The date is July 9, 1931. Flying a Pitcairn autogiro, pilot James Ray provides a demonstration at the United States Capitol in Washington, D.C., and then adds publicity value by flying Senator Hiram Bingham of Connecticut on an 11-minute flight to Burning Tree Golf Club in Maryland. (Bingham was no stranger to adventure: In 1911 he had explored Peru and “rediscovered” the Incan city of Machu Picchu.)

Not quite an airplane and not quite a helicopter, the autogiro was the invention of Juan de la Cierva. The Spanish native had made his first, short, autogiro flight in 1923; in 1929 he partnered with Harold Pitcairn to market the autogiro in the United States. Pitcairn had envisioned the autogiro as an affordable aircraft that would be “secure and practical for recreation and utility.” At first the craft created a sensation, and in 1931 Pitcairn received the prestigious Collier Trophy for achievements in aviation. “The ability to land on and take off from any reasonably sized open ground with security frees the pilot from the necessity of seeking a safe landing only at the large airport,” read a 1932 advertisement. But the Great Depression put an end to any visions of an autogiro in every garage and Igor Sikorsky’s introduction of the helicopter in 1939 eclipsed Cierva’s invention once and for all.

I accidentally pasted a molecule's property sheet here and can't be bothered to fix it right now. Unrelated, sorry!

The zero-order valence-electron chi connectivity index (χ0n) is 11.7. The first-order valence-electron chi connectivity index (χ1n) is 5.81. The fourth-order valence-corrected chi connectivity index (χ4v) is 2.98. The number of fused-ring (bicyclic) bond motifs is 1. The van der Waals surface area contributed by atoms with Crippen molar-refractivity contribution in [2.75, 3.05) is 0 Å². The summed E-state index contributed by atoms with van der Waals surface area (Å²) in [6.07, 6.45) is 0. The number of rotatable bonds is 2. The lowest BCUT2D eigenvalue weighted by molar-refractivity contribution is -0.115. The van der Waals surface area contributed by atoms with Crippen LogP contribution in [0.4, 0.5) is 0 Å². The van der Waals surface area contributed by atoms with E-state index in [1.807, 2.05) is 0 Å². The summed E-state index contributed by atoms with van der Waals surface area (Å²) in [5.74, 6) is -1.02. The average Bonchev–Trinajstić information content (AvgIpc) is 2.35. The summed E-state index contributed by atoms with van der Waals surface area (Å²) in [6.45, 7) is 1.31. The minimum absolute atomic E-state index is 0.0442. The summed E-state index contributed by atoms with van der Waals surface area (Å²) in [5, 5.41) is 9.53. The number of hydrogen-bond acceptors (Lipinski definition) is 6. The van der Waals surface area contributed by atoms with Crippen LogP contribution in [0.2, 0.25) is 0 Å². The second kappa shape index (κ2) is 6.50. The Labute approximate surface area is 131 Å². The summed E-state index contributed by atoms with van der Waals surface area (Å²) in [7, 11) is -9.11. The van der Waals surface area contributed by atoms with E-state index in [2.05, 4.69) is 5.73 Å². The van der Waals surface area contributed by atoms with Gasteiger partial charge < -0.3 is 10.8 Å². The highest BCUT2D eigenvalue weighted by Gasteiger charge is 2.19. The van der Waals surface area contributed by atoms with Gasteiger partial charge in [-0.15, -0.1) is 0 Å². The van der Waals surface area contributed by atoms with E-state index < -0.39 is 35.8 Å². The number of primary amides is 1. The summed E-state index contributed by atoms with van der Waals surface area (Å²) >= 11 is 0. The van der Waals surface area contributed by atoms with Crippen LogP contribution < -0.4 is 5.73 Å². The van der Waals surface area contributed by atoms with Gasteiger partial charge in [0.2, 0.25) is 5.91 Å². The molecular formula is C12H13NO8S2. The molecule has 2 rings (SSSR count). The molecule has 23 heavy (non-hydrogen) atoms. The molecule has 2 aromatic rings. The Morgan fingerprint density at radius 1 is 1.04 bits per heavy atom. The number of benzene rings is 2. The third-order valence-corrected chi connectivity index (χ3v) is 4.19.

It would still be a great way to get to the golf course though.

historynet magazines

Our 9 best-selling history titles feature in-depth storytelling and iconic imagery to engage and inform on the people, the wars, and the events that shaped America and the world.

subscribe today